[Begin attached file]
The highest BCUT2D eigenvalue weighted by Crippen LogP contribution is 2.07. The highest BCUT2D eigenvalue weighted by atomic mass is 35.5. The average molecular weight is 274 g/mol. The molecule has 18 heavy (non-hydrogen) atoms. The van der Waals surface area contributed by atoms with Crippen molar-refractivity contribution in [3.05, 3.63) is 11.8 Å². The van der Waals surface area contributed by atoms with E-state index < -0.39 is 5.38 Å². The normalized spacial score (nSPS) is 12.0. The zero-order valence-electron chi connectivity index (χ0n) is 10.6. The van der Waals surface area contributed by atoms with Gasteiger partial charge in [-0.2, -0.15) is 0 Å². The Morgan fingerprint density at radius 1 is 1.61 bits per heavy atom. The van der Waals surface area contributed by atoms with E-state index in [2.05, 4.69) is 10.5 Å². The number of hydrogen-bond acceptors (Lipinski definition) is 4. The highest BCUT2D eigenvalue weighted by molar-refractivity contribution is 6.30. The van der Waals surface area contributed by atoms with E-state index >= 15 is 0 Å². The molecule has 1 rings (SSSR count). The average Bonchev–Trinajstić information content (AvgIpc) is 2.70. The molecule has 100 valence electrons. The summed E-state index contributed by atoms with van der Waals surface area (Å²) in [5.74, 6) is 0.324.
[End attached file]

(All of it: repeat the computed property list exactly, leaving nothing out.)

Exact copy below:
The highest BCUT2D eigenvalue weighted by Crippen LogP contribution is 2.07. The highest BCUT2D eigenvalue weighted by atomic mass is 35.5. The average molecular weight is 274 g/mol. The molecule has 18 heavy (non-hydrogen) atoms. The van der Waals surface area contributed by atoms with Crippen molar-refractivity contribution in [3.05, 3.63) is 11.8 Å². The van der Waals surface area contributed by atoms with E-state index < -0.39 is 5.38 Å². The normalized spacial score (nSPS) is 12.0. The zero-order valence-electron chi connectivity index (χ0n) is 10.6. The van der Waals surface area contributed by atoms with Gasteiger partial charge in [-0.2, -0.15) is 0 Å². The Morgan fingerprint density at radius 1 is 1.61 bits per heavy atom. The van der Waals surface area contributed by atoms with E-state index in [2.05, 4.69) is 10.5 Å². The number of hydrogen-bond acceptors (Lipinski definition) is 4. The highest BCUT2D eigenvalue weighted by molar-refractivity contribution is 6.30. The van der Waals surface area contributed by atoms with E-state index >= 15 is 0 Å². The molecule has 1 rings (SSSR count). The average Bonchev–Trinajstić information content (AvgIpc) is 2.70. The molecule has 100 valence electrons. The summed E-state index contributed by atoms with van der Waals surface area (Å²) in [5.74, 6) is 0.324.